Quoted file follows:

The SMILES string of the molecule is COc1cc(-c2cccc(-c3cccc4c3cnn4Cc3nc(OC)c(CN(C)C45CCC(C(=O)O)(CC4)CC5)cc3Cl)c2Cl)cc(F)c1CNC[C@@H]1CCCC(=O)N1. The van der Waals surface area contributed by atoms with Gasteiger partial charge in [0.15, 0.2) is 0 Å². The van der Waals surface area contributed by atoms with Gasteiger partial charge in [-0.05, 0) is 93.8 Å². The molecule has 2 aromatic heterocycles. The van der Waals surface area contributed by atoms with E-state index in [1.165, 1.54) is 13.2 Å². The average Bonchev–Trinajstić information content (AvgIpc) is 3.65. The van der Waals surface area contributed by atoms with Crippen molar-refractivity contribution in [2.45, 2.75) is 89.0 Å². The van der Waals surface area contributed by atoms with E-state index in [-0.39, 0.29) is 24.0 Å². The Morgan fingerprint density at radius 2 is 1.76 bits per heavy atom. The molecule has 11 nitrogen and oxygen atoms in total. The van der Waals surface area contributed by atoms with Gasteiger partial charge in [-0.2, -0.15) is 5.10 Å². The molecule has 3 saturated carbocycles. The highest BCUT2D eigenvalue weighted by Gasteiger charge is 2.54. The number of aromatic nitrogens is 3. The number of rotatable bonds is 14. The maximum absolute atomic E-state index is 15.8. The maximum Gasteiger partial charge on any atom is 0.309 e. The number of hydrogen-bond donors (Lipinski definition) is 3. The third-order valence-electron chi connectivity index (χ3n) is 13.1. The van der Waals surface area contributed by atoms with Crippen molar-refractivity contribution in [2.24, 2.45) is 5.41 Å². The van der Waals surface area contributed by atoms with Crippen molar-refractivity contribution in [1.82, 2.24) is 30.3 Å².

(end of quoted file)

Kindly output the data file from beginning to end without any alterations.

The SMILES string of the molecule is COc1cc(-c2cccc(-c3cccc4c3cnn4Cc3nc(OC)c(CN(C)C45CCC(C(=O)O)(CC4)CC5)cc3Cl)c2Cl)cc(F)c1CNC[C@@H]1CCCC(=O)N1. The van der Waals surface area contributed by atoms with Gasteiger partial charge in [0.15, 0.2) is 0 Å². The van der Waals surface area contributed by atoms with Gasteiger partial charge in [-0.05, 0) is 93.8 Å². The molecule has 2 aromatic heterocycles. The van der Waals surface area contributed by atoms with E-state index in [1.165, 1.54) is 13.2 Å². The average Bonchev–Trinajstić information content (AvgIpc) is 3.65. The van der Waals surface area contributed by atoms with Crippen molar-refractivity contribution in [2.45, 2.75) is 89.0 Å². The van der Waals surface area contributed by atoms with E-state index in [-0.39, 0.29) is 24.0 Å². The Morgan fingerprint density at radius 2 is 1.76 bits per heavy atom. The molecule has 11 nitrogen and oxygen atoms in total. The van der Waals surface area contributed by atoms with Gasteiger partial charge in [-0.2, -0.15) is 5.10 Å². The molecule has 3 saturated carbocycles. The highest BCUT2D eigenvalue weighted by Gasteiger charge is 2.54. The number of aromatic nitrogens is 3. The number of rotatable bonds is 14. The maximum absolute atomic E-state index is 15.8. The maximum Gasteiger partial charge on any atom is 0.309 e. The number of hydrogen-bond donors (Lipinski definition) is 3. The third-order valence-electron chi connectivity index (χ3n) is 13.1. The van der Waals surface area contributed by atoms with Crippen molar-refractivity contribution in [2.24, 2.45) is 5.41 Å². The van der Waals surface area contributed by atoms with Crippen molar-refractivity contribution in [1.82, 2.24) is 30.3 Å².